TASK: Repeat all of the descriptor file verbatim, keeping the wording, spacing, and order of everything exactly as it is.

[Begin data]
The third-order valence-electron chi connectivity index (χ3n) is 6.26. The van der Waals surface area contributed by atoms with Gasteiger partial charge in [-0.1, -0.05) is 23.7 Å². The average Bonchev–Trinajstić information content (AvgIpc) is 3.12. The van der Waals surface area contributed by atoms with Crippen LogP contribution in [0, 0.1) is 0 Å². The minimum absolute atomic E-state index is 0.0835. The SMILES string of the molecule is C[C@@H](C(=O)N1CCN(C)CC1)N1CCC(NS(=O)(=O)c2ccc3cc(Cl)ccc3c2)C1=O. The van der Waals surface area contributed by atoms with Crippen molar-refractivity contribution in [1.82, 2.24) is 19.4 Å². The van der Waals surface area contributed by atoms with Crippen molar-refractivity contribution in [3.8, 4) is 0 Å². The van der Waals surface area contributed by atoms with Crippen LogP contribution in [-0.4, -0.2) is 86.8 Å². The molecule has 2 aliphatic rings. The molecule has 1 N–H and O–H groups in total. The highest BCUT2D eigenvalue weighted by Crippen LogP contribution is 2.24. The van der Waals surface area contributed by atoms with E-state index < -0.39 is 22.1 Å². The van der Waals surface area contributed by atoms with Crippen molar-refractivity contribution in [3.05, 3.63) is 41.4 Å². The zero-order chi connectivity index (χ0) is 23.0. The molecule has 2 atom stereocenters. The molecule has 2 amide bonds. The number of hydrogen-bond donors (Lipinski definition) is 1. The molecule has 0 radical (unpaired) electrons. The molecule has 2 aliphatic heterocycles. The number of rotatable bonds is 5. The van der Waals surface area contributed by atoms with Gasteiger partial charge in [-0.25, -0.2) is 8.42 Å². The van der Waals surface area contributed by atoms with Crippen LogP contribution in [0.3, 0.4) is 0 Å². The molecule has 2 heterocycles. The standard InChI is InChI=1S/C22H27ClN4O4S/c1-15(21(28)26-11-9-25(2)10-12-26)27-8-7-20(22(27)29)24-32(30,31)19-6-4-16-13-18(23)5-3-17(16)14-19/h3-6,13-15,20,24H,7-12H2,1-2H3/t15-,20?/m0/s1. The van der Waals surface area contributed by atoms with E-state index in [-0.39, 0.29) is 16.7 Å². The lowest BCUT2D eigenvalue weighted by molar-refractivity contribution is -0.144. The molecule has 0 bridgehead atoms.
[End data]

The third-order valence-electron chi connectivity index (χ3n) is 6.26. The van der Waals surface area contributed by atoms with Gasteiger partial charge in [-0.1, -0.05) is 23.7 Å². The average Bonchev–Trinajstić information content (AvgIpc) is 3.12. The van der Waals surface area contributed by atoms with Crippen LogP contribution in [0, 0.1) is 0 Å². The minimum absolute atomic E-state index is 0.0835. The SMILES string of the molecule is C[C@@H](C(=O)N1CCN(C)CC1)N1CCC(NS(=O)(=O)c2ccc3cc(Cl)ccc3c2)C1=O. The van der Waals surface area contributed by atoms with Crippen molar-refractivity contribution in [1.82, 2.24) is 19.4 Å². The van der Waals surface area contributed by atoms with Crippen molar-refractivity contribution in [3.8, 4) is 0 Å². The van der Waals surface area contributed by atoms with Crippen LogP contribution in [-0.4, -0.2) is 86.8 Å². The molecule has 2 aliphatic rings. The molecule has 1 N–H and O–H groups in total. The highest BCUT2D eigenvalue weighted by Crippen LogP contribution is 2.24. The van der Waals surface area contributed by atoms with E-state index < -0.39 is 22.1 Å². The van der Waals surface area contributed by atoms with Crippen molar-refractivity contribution in [3.05, 3.63) is 41.4 Å². The zero-order chi connectivity index (χ0) is 23.0. The molecule has 2 atom stereocenters. The molecule has 2 amide bonds. The number of hydrogen-bond donors (Lipinski definition) is 1. The molecule has 0 radical (unpaired) electrons. The molecule has 2 aliphatic heterocycles. The number of rotatable bonds is 5. The van der Waals surface area contributed by atoms with Gasteiger partial charge in [-0.25, -0.2) is 8.42 Å². The van der Waals surface area contributed by atoms with Crippen LogP contribution in [0.3, 0.4) is 0 Å². The molecule has 2 heterocycles. The standard InChI is InChI=1S/C22H27ClN4O4S/c1-15(21(28)26-11-9-25(2)10-12-26)27-8-7-20(22(27)29)24-32(30,31)19-6-4-16-13-18(23)5-3-17(16)14-19/h3-6,13-15,20,24H,7-12H2,1-2H3/t15-,20?/m0/s1. The van der Waals surface area contributed by atoms with E-state index in [-0.39, 0.29) is 16.7 Å². The lowest BCUT2D eigenvalue weighted by molar-refractivity contribution is -0.144. The molecule has 0 bridgehead atoms.